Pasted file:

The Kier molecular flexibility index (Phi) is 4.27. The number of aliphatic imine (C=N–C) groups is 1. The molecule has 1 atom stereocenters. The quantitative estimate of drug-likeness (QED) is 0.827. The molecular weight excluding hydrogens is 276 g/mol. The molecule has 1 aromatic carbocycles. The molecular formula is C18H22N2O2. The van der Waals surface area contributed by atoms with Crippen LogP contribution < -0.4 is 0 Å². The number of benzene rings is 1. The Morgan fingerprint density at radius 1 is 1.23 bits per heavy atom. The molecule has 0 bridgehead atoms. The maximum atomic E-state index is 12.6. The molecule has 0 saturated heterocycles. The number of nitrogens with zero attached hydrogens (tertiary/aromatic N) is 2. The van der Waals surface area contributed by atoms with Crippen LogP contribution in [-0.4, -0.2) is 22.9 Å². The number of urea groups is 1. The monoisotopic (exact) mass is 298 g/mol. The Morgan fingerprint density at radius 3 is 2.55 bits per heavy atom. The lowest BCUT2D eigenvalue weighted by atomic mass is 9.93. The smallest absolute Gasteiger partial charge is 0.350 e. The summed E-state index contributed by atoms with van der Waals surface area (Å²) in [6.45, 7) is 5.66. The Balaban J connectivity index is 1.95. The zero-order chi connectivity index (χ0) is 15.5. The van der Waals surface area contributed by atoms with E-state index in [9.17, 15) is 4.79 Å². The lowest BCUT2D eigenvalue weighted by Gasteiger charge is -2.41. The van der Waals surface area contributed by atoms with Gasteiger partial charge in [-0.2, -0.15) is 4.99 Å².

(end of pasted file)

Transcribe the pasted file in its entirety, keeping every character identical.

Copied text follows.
The Kier molecular flexibility index (Phi) is 4.27. The number of aliphatic imine (C=N–C) groups is 1. The molecule has 1 atom stereocenters. The quantitative estimate of drug-likeness (QED) is 0.827. The molecular weight excluding hydrogens is 276 g/mol. The molecule has 1 aromatic carbocycles. The molecular formula is C18H22N2O2. The van der Waals surface area contributed by atoms with Crippen LogP contribution < -0.4 is 0 Å². The number of benzene rings is 1. The Morgan fingerprint density at radius 1 is 1.23 bits per heavy atom. The molecule has 0 bridgehead atoms. The maximum atomic E-state index is 12.6. The molecule has 0 saturated heterocycles. The number of nitrogens with zero attached hydrogens (tertiary/aromatic N) is 2. The van der Waals surface area contributed by atoms with Crippen LogP contribution in [-0.4, -0.2) is 22.9 Å². The number of urea groups is 1. The monoisotopic (exact) mass is 298 g/mol. The Morgan fingerprint density at radius 3 is 2.55 bits per heavy atom. The lowest BCUT2D eigenvalue weighted by atomic mass is 9.93. The smallest absolute Gasteiger partial charge is 0.350 e. The summed E-state index contributed by atoms with van der Waals surface area (Å²) in [6.45, 7) is 5.66. The Balaban J connectivity index is 1.95. The zero-order chi connectivity index (χ0) is 15.5. The van der Waals surface area contributed by atoms with E-state index in [9.17, 15) is 4.79 Å². The lowest BCUT2D eigenvalue weighted by Gasteiger charge is -2.41. The van der Waals surface area contributed by atoms with Gasteiger partial charge in [-0.2, -0.15) is 4.99 Å².